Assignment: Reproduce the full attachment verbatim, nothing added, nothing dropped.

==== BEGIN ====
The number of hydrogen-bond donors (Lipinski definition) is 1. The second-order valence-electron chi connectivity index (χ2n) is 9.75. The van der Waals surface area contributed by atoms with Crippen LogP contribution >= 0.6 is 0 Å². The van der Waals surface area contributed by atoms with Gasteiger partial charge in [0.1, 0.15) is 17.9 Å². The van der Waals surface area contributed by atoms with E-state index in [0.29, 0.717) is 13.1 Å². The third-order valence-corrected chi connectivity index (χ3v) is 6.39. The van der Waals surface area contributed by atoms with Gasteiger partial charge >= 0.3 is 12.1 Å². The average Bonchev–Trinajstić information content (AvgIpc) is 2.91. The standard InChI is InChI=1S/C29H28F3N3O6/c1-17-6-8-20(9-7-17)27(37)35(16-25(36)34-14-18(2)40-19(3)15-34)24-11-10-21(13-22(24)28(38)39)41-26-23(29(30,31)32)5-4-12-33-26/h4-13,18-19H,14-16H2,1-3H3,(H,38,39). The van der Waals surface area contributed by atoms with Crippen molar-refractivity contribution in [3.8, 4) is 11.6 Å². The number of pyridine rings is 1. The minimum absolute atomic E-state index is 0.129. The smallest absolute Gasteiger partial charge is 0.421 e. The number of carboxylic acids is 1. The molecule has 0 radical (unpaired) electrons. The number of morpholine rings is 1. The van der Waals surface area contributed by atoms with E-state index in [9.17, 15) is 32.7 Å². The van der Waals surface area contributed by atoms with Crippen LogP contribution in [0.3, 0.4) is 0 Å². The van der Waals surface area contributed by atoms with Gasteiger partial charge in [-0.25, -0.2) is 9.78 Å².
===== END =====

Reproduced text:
The number of hydrogen-bond donors (Lipinski definition) is 1. The second-order valence-electron chi connectivity index (χ2n) is 9.75. The van der Waals surface area contributed by atoms with Crippen LogP contribution >= 0.6 is 0 Å². The van der Waals surface area contributed by atoms with Gasteiger partial charge in [0.1, 0.15) is 17.9 Å². The van der Waals surface area contributed by atoms with E-state index in [0.29, 0.717) is 13.1 Å². The third-order valence-corrected chi connectivity index (χ3v) is 6.39. The van der Waals surface area contributed by atoms with Gasteiger partial charge >= 0.3 is 12.1 Å². The average Bonchev–Trinajstić information content (AvgIpc) is 2.91. The standard InChI is InChI=1S/C29H28F3N3O6/c1-17-6-8-20(9-7-17)27(37)35(16-25(36)34-14-18(2)40-19(3)15-34)24-11-10-21(13-22(24)28(38)39)41-26-23(29(30,31)32)5-4-12-33-26/h4-13,18-19H,14-16H2,1-3H3,(H,38,39). The van der Waals surface area contributed by atoms with Crippen molar-refractivity contribution in [3.8, 4) is 11.6 Å². The number of pyridine rings is 1. The minimum absolute atomic E-state index is 0.129. The smallest absolute Gasteiger partial charge is 0.421 e. The number of carboxylic acids is 1. The molecule has 0 radical (unpaired) electrons. The number of morpholine rings is 1. The van der Waals surface area contributed by atoms with E-state index in [9.17, 15) is 32.7 Å². The van der Waals surface area contributed by atoms with Crippen LogP contribution in [0.3, 0.4) is 0 Å². The van der Waals surface area contributed by atoms with Gasteiger partial charge in [-0.25, -0.2) is 9.78 Å².